Iran News ...


7/19/07

Iran and U.S. Governments Ready For New Direct Talks

By Andrew Tully
 
WASHINGTON, July 18, 2007 (RFE/RL) -- Iran and the United States say they're hoping to hold a second round of direct talks on ways to stabilize Iraq. If a meeting can be arranged, it would be the first since the U.S. ambassador to Baghdad met with Iranian diplomats in the Iraqi capital nearly two months ago.
 
 
State Department spokesman Sean McCormack said on July 17 that any such meeting would be tightly focused on how to bring peace to Iraq and persuading Iran to stop giving aid to violent militias there.

"If there were to be such a meeting, then it would be an opportunity to directly convey to the Iranian government that their behavior in Iraq is not consistent with their stated public objectives for Iraq," McCormack said.

McCormack said Iranian activity in Iraq threatens not only the safety of U.S. forces there, but also the ability of the Iraqi government to establish security and stability for its people.

'Positive Role' In Iraq

A reporter asked McCormack if the United States believes Iran has increased its activities in Iraq since U.S. Ambassador Ryan Crocker met in Baghdad on May 28 with Iranian diplomats. McCormack declined to say whether there had been an increase, but said there hasn't been a decline.

While accusing Iraq of foul play in Iraq, McCormack briefly struck a conciliatory tone. He said that until recently, Iran has been helpful by not interfering with the efforts of the government of Afghan President Hamid Karzai to stabilize his country. McCormack said he hoped Tehran was finally prepared to do the same in Iraq.

"It could be helpful, it could be useful to be able to have that direct exchange and to convey a message once again directly to them. But we'll see. This is entirely dependent upon the Iranians and what they decide to do vis a vis Iraq," McCormack said. "We would hope that they would want to play a positive role in Iraq. They've stated that they want to play a positive role in Iraq, and they've demonstrated in other areas such as Afghanistan that they can -- should they wish to -- play a positive role."

Tensions Remain High

McCormack spoke only hours after Iranian Foreign Minister Manuchehr Mottaki told a news conference in Tehran that his country was willing to hold more talks with the United States. But he said the United States had yet to request a meeting.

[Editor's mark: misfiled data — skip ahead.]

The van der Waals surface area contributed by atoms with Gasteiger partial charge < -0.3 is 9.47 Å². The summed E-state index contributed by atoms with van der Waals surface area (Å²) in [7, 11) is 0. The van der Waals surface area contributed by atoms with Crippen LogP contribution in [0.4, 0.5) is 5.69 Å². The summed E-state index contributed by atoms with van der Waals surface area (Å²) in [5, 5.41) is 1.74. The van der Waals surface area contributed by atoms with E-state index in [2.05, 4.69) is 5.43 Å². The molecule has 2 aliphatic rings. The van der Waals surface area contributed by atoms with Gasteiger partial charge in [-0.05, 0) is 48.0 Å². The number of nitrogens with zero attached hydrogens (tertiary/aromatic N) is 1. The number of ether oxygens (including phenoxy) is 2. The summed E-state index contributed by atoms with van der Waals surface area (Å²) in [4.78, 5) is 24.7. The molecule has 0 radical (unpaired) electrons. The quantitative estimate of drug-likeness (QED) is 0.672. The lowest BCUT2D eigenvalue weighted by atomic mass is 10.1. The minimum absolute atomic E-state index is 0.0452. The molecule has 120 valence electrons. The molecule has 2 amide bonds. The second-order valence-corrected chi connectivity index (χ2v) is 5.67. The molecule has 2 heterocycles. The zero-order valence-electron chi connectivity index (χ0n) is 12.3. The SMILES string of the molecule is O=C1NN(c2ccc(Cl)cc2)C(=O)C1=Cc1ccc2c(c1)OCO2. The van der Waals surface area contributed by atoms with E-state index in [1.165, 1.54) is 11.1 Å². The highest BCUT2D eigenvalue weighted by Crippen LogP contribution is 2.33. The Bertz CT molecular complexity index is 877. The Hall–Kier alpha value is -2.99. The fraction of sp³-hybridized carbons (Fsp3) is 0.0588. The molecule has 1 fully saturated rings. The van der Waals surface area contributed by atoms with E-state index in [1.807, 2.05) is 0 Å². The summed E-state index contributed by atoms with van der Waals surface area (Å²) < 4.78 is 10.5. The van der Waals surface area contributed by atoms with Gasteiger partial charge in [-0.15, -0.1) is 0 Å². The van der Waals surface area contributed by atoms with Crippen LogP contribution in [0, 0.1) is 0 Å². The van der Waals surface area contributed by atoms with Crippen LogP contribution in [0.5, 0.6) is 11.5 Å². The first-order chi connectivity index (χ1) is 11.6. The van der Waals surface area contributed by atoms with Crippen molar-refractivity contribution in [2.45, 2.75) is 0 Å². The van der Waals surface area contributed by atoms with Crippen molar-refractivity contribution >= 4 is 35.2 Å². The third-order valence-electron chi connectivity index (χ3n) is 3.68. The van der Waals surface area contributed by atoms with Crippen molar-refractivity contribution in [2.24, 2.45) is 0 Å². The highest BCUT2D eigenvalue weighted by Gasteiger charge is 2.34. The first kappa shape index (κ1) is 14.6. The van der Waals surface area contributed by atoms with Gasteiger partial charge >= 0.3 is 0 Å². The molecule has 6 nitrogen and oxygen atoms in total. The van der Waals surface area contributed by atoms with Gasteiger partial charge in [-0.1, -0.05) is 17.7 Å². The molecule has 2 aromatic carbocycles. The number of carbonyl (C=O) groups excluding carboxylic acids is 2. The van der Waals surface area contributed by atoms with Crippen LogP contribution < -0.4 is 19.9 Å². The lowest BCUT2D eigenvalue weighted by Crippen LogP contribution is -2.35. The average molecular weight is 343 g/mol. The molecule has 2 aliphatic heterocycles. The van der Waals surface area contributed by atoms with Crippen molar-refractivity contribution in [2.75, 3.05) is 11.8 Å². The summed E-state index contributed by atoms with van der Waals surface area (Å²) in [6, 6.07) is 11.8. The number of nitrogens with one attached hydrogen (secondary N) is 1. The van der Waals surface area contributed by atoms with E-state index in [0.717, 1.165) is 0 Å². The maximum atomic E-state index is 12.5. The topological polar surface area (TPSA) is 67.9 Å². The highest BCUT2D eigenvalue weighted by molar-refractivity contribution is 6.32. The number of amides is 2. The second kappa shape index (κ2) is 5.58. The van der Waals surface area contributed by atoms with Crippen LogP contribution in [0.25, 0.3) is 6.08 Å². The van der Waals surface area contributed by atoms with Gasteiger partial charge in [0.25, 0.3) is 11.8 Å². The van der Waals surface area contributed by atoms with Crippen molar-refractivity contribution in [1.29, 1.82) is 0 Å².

Since the last face-to-face meeting, tensions have risen between Iran and the United States. Washington has been demanding that Iran release four Iranian-Americans who are being held on charges of endangering Iran's national security. U.S. officials say the charges are fabricated.

Iran, meanwhile, wants U.S. officials in Iraq to release five Iranians accused of training and equipping Iraqi Shi'ite fighters. Iran says the prisoners are diplomats.

McCormack was also asked if these issues, as well as perhaps Iran's nuclear program, might be topics at a meeting of U.S. and Iranian officials. He said no, and that the ground rules for this meeting would be every bit as strict as those for the meeting in May.

"As in past instances when we've discussed this, a couple things apply: One, it applies solely to Iraq. Two, it's not a negotiating channel," McCormack said.

McCormack declined to give details of how the two countries would go about setting up a meeting. In Tehran, Mottaki said a request for talks would go through official channels, indicating the Swiss Embassy in Tehran.

Copyright (c) 2007 RFE/RL, Inc. Reprinted with the permission of Radio Free Europe/Radio Liberty, 1201 Connecticut Ave., N.W. Washington DC 20036. www.rferl.org

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